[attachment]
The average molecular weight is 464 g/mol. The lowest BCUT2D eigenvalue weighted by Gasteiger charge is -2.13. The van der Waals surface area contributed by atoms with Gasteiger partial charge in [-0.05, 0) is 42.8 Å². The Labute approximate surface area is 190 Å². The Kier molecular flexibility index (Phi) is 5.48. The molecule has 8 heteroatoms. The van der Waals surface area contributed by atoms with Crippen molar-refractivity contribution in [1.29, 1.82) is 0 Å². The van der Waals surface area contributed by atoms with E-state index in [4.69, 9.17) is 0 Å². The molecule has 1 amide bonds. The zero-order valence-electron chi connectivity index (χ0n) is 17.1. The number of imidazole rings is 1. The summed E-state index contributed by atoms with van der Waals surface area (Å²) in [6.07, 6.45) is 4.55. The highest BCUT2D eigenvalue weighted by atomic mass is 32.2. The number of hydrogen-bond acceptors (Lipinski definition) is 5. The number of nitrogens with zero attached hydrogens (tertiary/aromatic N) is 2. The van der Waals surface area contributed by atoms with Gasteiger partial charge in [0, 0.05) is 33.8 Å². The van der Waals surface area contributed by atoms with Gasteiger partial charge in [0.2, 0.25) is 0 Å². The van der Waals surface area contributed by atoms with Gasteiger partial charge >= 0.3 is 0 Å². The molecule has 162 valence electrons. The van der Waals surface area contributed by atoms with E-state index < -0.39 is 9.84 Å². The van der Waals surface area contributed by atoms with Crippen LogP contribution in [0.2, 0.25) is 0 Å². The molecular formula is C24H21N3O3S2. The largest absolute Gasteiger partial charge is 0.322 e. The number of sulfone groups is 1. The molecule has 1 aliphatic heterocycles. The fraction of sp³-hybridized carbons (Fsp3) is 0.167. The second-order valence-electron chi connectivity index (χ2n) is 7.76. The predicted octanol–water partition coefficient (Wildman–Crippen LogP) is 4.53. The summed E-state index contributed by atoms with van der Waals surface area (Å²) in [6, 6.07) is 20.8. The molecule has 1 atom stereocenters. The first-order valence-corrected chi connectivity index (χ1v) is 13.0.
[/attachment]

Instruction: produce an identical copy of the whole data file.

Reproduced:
The average molecular weight is 464 g/mol. The lowest BCUT2D eigenvalue weighted by Gasteiger charge is -2.13. The van der Waals surface area contributed by atoms with Gasteiger partial charge in [-0.05, 0) is 42.8 Å². The Labute approximate surface area is 190 Å². The Kier molecular flexibility index (Phi) is 5.48. The molecule has 8 heteroatoms. The van der Waals surface area contributed by atoms with Crippen molar-refractivity contribution in [1.29, 1.82) is 0 Å². The van der Waals surface area contributed by atoms with E-state index in [4.69, 9.17) is 0 Å². The molecule has 1 amide bonds. The zero-order valence-electron chi connectivity index (χ0n) is 17.1. The number of imidazole rings is 1. The summed E-state index contributed by atoms with van der Waals surface area (Å²) in [6.07, 6.45) is 4.55. The highest BCUT2D eigenvalue weighted by atomic mass is 32.2. The number of hydrogen-bond acceptors (Lipinski definition) is 5. The number of nitrogens with zero attached hydrogens (tertiary/aromatic N) is 2. The van der Waals surface area contributed by atoms with Gasteiger partial charge in [0, 0.05) is 33.8 Å². The van der Waals surface area contributed by atoms with Gasteiger partial charge in [0.2, 0.25) is 0 Å². The van der Waals surface area contributed by atoms with Gasteiger partial charge >= 0.3 is 0 Å². The molecule has 162 valence electrons. The van der Waals surface area contributed by atoms with E-state index < -0.39 is 9.84 Å². The van der Waals surface area contributed by atoms with Crippen LogP contribution in [0.2, 0.25) is 0 Å². The molecular formula is C24H21N3O3S2. The largest absolute Gasteiger partial charge is 0.322 e. The number of sulfone groups is 1. The molecule has 1 aliphatic heterocycles. The fraction of sp³-hybridized carbons (Fsp3) is 0.167. The second-order valence-electron chi connectivity index (χ2n) is 7.76. The predicted octanol–water partition coefficient (Wildman–Crippen LogP) is 4.53. The summed E-state index contributed by atoms with van der Waals surface area (Å²) in [6, 6.07) is 20.8. The molecule has 1 atom stereocenters. The first-order valence-corrected chi connectivity index (χ1v) is 13.0.